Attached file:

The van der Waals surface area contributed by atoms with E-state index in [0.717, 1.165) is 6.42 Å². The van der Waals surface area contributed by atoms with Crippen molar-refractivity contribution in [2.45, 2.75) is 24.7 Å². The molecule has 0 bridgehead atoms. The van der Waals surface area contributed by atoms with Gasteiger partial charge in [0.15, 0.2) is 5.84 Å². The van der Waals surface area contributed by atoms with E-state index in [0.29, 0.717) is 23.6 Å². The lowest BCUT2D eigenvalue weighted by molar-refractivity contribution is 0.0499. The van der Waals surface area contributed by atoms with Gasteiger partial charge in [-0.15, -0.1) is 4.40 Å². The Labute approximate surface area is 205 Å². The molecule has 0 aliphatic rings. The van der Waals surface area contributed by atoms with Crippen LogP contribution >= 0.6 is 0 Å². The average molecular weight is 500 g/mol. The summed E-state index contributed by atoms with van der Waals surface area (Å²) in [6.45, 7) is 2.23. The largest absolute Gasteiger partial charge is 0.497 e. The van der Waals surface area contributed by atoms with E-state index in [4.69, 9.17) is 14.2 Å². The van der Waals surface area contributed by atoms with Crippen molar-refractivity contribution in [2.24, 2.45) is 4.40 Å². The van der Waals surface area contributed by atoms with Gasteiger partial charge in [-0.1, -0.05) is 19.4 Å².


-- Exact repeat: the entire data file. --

The van der Waals surface area contributed by atoms with E-state index in [0.717, 1.165) is 6.42 Å². The van der Waals surface area contributed by atoms with Crippen molar-refractivity contribution in [2.45, 2.75) is 24.7 Å². The molecule has 0 bridgehead atoms. The van der Waals surface area contributed by atoms with Gasteiger partial charge in [0.15, 0.2) is 5.84 Å². The van der Waals surface area contributed by atoms with E-state index in [0.29, 0.717) is 23.6 Å². The lowest BCUT2D eigenvalue weighted by molar-refractivity contribution is 0.0499. The van der Waals surface area contributed by atoms with Gasteiger partial charge in [-0.15, -0.1) is 4.40 Å². The Labute approximate surface area is 205 Å². The molecule has 0 aliphatic rings. The van der Waals surface area contributed by atoms with Crippen LogP contribution >= 0.6 is 0 Å². The average molecular weight is 500 g/mol. The summed E-state index contributed by atoms with van der Waals surface area (Å²) in [6.45, 7) is 2.23. The largest absolute Gasteiger partial charge is 0.497 e. The van der Waals surface area contributed by atoms with E-state index in [4.69, 9.17) is 14.2 Å². The van der Waals surface area contributed by atoms with Crippen molar-refractivity contribution in [2.24, 2.45) is 4.40 Å². The van der Waals surface area contributed by atoms with Gasteiger partial charge in [-0.1, -0.05) is 19.4 Å².